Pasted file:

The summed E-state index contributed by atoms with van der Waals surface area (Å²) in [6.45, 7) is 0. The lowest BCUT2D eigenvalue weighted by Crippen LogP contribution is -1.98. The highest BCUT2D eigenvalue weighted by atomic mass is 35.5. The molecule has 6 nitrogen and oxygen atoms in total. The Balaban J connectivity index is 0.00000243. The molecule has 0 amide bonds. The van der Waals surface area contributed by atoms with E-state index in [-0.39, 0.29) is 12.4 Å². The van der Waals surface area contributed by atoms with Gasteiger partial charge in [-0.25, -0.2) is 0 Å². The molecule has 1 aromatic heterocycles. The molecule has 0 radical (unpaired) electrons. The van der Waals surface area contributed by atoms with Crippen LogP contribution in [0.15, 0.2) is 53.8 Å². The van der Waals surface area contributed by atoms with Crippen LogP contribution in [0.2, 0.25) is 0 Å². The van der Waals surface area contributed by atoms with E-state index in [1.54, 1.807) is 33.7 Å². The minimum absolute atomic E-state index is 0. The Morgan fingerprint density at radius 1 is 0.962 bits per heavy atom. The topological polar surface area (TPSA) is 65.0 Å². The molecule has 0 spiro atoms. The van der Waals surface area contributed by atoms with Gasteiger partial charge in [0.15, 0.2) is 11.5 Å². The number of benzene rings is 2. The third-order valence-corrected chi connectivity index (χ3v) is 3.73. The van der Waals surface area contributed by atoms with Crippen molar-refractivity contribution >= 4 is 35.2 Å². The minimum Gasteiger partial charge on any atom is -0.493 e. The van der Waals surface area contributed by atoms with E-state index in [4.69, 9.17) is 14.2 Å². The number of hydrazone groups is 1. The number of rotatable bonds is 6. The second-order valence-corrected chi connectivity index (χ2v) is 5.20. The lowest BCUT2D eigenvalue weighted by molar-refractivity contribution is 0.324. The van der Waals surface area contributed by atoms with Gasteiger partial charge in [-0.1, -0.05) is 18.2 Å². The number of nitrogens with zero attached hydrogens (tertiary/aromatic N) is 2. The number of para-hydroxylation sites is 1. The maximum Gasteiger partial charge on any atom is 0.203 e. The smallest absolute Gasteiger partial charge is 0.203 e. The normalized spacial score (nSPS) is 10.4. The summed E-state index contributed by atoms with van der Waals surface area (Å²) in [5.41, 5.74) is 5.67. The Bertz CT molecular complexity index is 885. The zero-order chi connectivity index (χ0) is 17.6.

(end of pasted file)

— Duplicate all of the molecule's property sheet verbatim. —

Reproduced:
The summed E-state index contributed by atoms with van der Waals surface area (Å²) in [6.45, 7) is 0. The lowest BCUT2D eigenvalue weighted by Crippen LogP contribution is -1.98. The highest BCUT2D eigenvalue weighted by atomic mass is 35.5. The molecule has 6 nitrogen and oxygen atoms in total. The Balaban J connectivity index is 0.00000243. The molecule has 0 amide bonds. The van der Waals surface area contributed by atoms with E-state index in [-0.39, 0.29) is 12.4 Å². The van der Waals surface area contributed by atoms with Gasteiger partial charge in [-0.25, -0.2) is 0 Å². The molecule has 1 aromatic heterocycles. The molecule has 0 radical (unpaired) electrons. The van der Waals surface area contributed by atoms with Crippen LogP contribution in [0.15, 0.2) is 53.8 Å². The van der Waals surface area contributed by atoms with Crippen LogP contribution in [0.2, 0.25) is 0 Å². The van der Waals surface area contributed by atoms with E-state index in [1.54, 1.807) is 33.7 Å². The minimum absolute atomic E-state index is 0. The Morgan fingerprint density at radius 1 is 0.962 bits per heavy atom. The topological polar surface area (TPSA) is 65.0 Å². The molecule has 0 spiro atoms. The van der Waals surface area contributed by atoms with Gasteiger partial charge in [0.15, 0.2) is 11.5 Å². The number of benzene rings is 2. The third-order valence-corrected chi connectivity index (χ3v) is 3.73. The van der Waals surface area contributed by atoms with Crippen molar-refractivity contribution >= 4 is 35.2 Å². The minimum Gasteiger partial charge on any atom is -0.493 e. The van der Waals surface area contributed by atoms with E-state index in [4.69, 9.17) is 14.2 Å². The number of hydrazone groups is 1. The number of rotatable bonds is 6. The second-order valence-corrected chi connectivity index (χ2v) is 5.20. The lowest BCUT2D eigenvalue weighted by molar-refractivity contribution is 0.324. The van der Waals surface area contributed by atoms with Gasteiger partial charge in [-0.1, -0.05) is 18.2 Å². The number of nitrogens with zero attached hydrogens (tertiary/aromatic N) is 2. The number of para-hydroxylation sites is 1. The maximum Gasteiger partial charge on any atom is 0.203 e. The smallest absolute Gasteiger partial charge is 0.203 e. The normalized spacial score (nSPS) is 10.4. The summed E-state index contributed by atoms with van der Waals surface area (Å²) in [5.41, 5.74) is 5.67. The Bertz CT molecular complexity index is 885. The zero-order chi connectivity index (χ0) is 17.6.